Farmers argues that Count II should be dismissed pursuant to Rule 12(b)(6) because the Complaint does not allege that Farmers acted without a reasonable basis, or with the knowledge that it lacked a reasonable basis, in investigating and denying Plaintiffs' claim. However, the Complaint does plead that the Defendant engaged in bad faith conduct toward Plaintiffs. The Complaint sets forth the basic facts of the Plaintiffs' interaction with Farmers, including the issuance of the insurance policy, the coverage of the initial loss, and Farmers' refusal to provide coverage for the mold growth. The Complaint specifically avers that Farmers did not have a reasonable basis for denying Plaintiffs' benefits and that Farmers knowingly or recklessly disregarded its lack of reasonable basis when it denied Plaintiffs' claim. (Compl. ¶ 18(f).) Under Rule 8 of the Federal Rules of Civil Procedure, "[t]he complaint will be deemed to have alleged sufficient facts if it adequately put the defendants on notice of the essential elements of the plaintiffs' cause of action." Langford v. City of Atlantic City, 235 F.3d 845, 847 (3d Cir. 2000). Count II of the Complaint provides Defendant with adequate notice of the bad faith claim and the basis on which it rests. Consequently, the Motion to Dismiss will be denied with respect to Count II of the Complaint.

  B. Negligence and Negligent Misrepresentation

  Counts III and IV of the Complaint allege claims for negligence and negligent misrepresentation pertaining to both Plaintiffs' initial loss and the mold growth in their home. Count III alleges that Defendant was negligent in selecting a contractor to perform repairs to Plaintiffs' home, in failing to properly inspect Plaintiffs' home, and in failing to provide compensation sufficient to enable them to prevent the growth of mold. Count IV alleges that Defendant was negligent in its representation to Plaintiffs that the repair plan for Plaintiffs' property was adequate to repair the damages related to the initial loss.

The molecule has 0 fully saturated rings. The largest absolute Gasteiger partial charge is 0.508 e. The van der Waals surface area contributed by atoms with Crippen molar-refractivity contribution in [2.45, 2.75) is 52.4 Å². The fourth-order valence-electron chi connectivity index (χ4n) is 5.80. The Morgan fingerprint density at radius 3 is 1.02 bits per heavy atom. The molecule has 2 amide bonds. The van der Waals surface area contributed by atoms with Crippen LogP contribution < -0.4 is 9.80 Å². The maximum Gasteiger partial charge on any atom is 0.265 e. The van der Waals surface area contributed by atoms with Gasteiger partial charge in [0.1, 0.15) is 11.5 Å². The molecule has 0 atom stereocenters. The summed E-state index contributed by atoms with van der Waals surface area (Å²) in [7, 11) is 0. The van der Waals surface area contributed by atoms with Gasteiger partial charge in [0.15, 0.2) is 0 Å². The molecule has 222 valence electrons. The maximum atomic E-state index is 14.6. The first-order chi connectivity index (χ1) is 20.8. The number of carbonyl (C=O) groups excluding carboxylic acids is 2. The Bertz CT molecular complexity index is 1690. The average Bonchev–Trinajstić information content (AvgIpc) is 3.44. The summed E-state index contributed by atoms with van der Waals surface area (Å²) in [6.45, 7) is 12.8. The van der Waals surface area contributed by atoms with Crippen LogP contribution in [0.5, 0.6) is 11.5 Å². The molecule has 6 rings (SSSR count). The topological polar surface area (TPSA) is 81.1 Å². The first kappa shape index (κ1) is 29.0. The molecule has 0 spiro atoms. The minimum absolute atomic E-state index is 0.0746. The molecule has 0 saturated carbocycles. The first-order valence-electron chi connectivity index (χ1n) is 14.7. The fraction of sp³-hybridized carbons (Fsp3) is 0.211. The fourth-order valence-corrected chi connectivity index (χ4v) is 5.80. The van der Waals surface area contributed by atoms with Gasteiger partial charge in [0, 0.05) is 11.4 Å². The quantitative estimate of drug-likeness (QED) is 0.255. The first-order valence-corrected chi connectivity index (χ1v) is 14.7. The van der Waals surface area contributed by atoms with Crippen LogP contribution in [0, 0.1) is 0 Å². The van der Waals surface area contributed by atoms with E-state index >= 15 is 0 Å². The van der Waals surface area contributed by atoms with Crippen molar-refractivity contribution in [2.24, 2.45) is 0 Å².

Farmers argues that Plaintiffs' negligence and negligent misrepresentation claims should be dismissed on the grounds that the "gist of the action" doctrine bars Plaintiffs from recasting breach of contract claims as tort claims.*fn1 "When a plaintiff alleges that the defendant has committed a tort in the course of carrying out a contractual agreement, Pennsylvania courts examine the claim and determine whether the `gist' or gravamen of it sounds in contract or tort; a tort claim is maintainable only if the contract is `collateral' to conduct that is primarily tortious." Yocca v. Pittsburgh Steelers Sports, Inc., 806 A.2d 936, 944 (Pa. Cmwlth. Ct. 2002) (citing Sunquest Information Systems, Inc. v. Dean Witter Reynolds, Inc., 40 F. Supp.2d 644, 651 (W.D.Pa. 1999)). "[T]he important difference between contract and tort actions is that the latter lie from the breach of duties imposed as a matter of social policy while the former lie for the breach of duties imposed by mutual consensus." Phico Ins. Co. v. Presbyterian Med. Serv. Corp., 663 A.2d 753, 757 (Pa. Super. 1995) (citing Bash v. Bell Telephone Co., 601 A.2d 825 (Pa. Super. 1992)).